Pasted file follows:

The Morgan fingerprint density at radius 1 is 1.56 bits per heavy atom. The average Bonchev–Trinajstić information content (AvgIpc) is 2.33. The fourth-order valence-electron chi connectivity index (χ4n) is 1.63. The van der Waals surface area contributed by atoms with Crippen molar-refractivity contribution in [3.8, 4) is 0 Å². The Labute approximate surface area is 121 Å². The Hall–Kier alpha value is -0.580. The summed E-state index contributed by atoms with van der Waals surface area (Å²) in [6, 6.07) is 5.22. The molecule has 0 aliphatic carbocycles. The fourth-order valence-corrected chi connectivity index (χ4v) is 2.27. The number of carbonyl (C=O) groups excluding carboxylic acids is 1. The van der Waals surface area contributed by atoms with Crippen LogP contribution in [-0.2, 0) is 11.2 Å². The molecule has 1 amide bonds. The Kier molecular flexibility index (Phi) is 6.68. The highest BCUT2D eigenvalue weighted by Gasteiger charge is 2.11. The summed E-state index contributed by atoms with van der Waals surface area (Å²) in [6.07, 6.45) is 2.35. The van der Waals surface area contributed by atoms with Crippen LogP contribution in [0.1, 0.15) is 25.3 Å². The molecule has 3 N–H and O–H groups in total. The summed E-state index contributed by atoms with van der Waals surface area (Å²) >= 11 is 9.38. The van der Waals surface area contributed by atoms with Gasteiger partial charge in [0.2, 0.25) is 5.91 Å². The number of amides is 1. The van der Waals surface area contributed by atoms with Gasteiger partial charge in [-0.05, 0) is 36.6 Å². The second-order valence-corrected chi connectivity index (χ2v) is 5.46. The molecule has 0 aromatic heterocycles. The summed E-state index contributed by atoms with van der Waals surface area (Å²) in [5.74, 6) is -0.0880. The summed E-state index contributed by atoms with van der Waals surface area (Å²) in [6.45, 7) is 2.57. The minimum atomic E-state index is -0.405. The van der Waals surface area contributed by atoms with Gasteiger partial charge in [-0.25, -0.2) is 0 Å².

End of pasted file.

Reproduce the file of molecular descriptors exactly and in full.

The Morgan fingerprint density at radius 1 is 1.56 bits per heavy atom. The average Bonchev–Trinajstić information content (AvgIpc) is 2.33. The fourth-order valence-electron chi connectivity index (χ4n) is 1.63. The van der Waals surface area contributed by atoms with Crippen molar-refractivity contribution in [3.8, 4) is 0 Å². The Labute approximate surface area is 121 Å². The Hall–Kier alpha value is -0.580. The summed E-state index contributed by atoms with van der Waals surface area (Å²) in [6, 6.07) is 5.22. The molecule has 0 aliphatic carbocycles. The fourth-order valence-corrected chi connectivity index (χ4v) is 2.27. The number of carbonyl (C=O) groups excluding carboxylic acids is 1. The van der Waals surface area contributed by atoms with Crippen LogP contribution in [-0.2, 0) is 11.2 Å². The molecule has 1 amide bonds. The Kier molecular flexibility index (Phi) is 6.68. The highest BCUT2D eigenvalue weighted by Gasteiger charge is 2.11. The summed E-state index contributed by atoms with van der Waals surface area (Å²) in [6.07, 6.45) is 2.35. The van der Waals surface area contributed by atoms with Crippen LogP contribution in [0.1, 0.15) is 25.3 Å². The molecule has 3 N–H and O–H groups in total. The summed E-state index contributed by atoms with van der Waals surface area (Å²) >= 11 is 9.38. The van der Waals surface area contributed by atoms with Gasteiger partial charge in [0.2, 0.25) is 5.91 Å². The number of amides is 1. The van der Waals surface area contributed by atoms with Gasteiger partial charge in [-0.05, 0) is 36.6 Å². The second-order valence-corrected chi connectivity index (χ2v) is 5.46. The molecule has 0 aromatic heterocycles. The summed E-state index contributed by atoms with van der Waals surface area (Å²) in [5.74, 6) is -0.0880. The summed E-state index contributed by atoms with van der Waals surface area (Å²) in [6.45, 7) is 2.57. The minimum atomic E-state index is -0.405. The van der Waals surface area contributed by atoms with Gasteiger partial charge in [-0.25, -0.2) is 0 Å².